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Intellectual property disputes involving a public entity: jurisdiction of judicial courts

24/06/2015

Any dispute in France raises the issue of which courts are legally entitled to settle the dispute: judicial or administrative. If there is any doubt involved - which is rare - a specialised Court (the Tribunal des Conflits) may be asked to give their opinion on the subject. The matter referred to in the following article raised an issue of this kind which was settled by the Tribunal des Conflits.
Following the entry into force of act n°2011-525 of 17 May 2011, article L. 331-1 of the French Intellectual Property Code provides that any claims relating to literary and artistic property "are exclusively brought before first instance civil courts (tribunaux de grande instance) which are determined by decree".

Even though parliamentary debates show that this law, when passed, intended to establish the specialisation of some judicial courts, it has nonetheless raised the question of whether or not the tribunal de grande instance was also specialised in the specific area of disputes which would normally be under the jurisdiction of administrative courts.

This question was referred to by the French highest administrative court (Conseil d’Etat) in two different cases.

In the first case, the litigation arised regarding a public contract. However, in this area, public procurement contracts are deemed to be administrative contracts (and therefore are subject to the jurisdiction of administrative courts) as a direct consequence of the law itself1. Therefore, the jurisdiction of administrative courts theoretically results from the rules governing the execution and performance of public contracts. But such a conclusion is not consistent with the jurisdiction rule set forth under the French Intellectual Property Code. In this very specific case, the Tribunal des conflits judged that "by way of exception to the rule (…) cases where the contractual liability of the public legal entities is sought in matters of literary and artistic property have fallen within the jurisdiction of judicial courts since the entry into force of Act of 17 May 2011" (Tribunal des Conflits, 7 July 2014, n°C3955).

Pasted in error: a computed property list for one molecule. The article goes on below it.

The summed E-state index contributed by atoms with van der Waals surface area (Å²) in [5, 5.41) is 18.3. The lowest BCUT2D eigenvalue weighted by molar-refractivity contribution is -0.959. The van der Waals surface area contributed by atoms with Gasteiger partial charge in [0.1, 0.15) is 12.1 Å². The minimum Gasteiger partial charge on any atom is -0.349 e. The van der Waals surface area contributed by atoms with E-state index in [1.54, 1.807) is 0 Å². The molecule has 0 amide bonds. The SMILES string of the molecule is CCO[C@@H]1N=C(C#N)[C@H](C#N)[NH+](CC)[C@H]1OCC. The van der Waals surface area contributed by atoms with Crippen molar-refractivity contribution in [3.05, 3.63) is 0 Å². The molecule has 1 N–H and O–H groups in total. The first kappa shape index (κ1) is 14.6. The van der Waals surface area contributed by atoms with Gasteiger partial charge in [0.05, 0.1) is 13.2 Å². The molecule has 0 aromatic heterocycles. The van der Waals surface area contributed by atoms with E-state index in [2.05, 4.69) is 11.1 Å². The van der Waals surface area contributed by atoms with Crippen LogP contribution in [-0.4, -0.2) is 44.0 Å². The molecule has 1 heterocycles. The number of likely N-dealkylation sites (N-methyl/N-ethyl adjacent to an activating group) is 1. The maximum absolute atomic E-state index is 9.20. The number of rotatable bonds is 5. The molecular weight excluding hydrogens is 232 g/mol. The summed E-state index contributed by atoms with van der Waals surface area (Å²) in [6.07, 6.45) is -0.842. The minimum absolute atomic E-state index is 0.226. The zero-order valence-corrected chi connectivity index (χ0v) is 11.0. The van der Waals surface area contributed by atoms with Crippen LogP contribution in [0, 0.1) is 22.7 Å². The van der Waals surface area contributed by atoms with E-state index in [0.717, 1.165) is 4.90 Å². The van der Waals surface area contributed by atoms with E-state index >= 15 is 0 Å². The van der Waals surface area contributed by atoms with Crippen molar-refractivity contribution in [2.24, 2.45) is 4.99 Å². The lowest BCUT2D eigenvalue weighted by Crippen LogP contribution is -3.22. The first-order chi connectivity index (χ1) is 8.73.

In the second case, no contract had been entered into between the public person and the private party, who was a photographer and copyright owner. The Tribunal des Conflits ruled a fortiori that the exceptional jurisdiction of judicial courts should prevail over the general jurisdiction of the administrative courts (Tribunal des Conflits, 7 July 2014, n°C3954).

Thereby, the Tribunal des Conflits unifies the rules of jurisdiction in respect of disputes regarding intellectual property law, by extending to the field of copyright, the jurisdiction rule it had already set out as regards drawing and design2, brands3, patents4, geographical indications and rights on vegetal inventions5.

This new principle is of great importance for the drafting and performance of administrative contracts as the solution reached in the specific area of public procurement should indeed apply also to public-private partnership contracts (contrats de partenariat), to public service delegation contracts, public works concession contracts and even to public domain occupancy contracts. Therefore, and from a very practical point of view, public and private entities who enter into such contracts would be well advised to take special care in drafting intellectual and property clauses with reference to the rules set out by private case law.

Also, a coordinate approach between both public law specialists and intellectual and industrial property law specialists is, more than ever, necessary when it comes to dealing with the numerous public contracts which contain such features.


Notes

1. Act n° 2001-1168 of 11 May 2001 referred to as "loi MURCEF", art. 2.
2. Tribunal des Conflits, 2 May 2011, n°C3770, pursuant to article L. 521-3-1 of the French Intellectual Property Code.
3. Tribunal des Conflits, 27 June 1988, n°C2542.
4. Tribunal des Conflits, 6 June 1989, n°C2572.
5. Provisions harmonised by Act of 17 May 2011, by using to the same wording as in the copyright field (for geographical indications and rights on vegetal inventions).



Authors

Picture of Francois Tenailleau
François Tenailleau
Partner
Paris
Picture of Kawthar Ben Khelil
Kawthar Ben Khelil
Counsel
Paris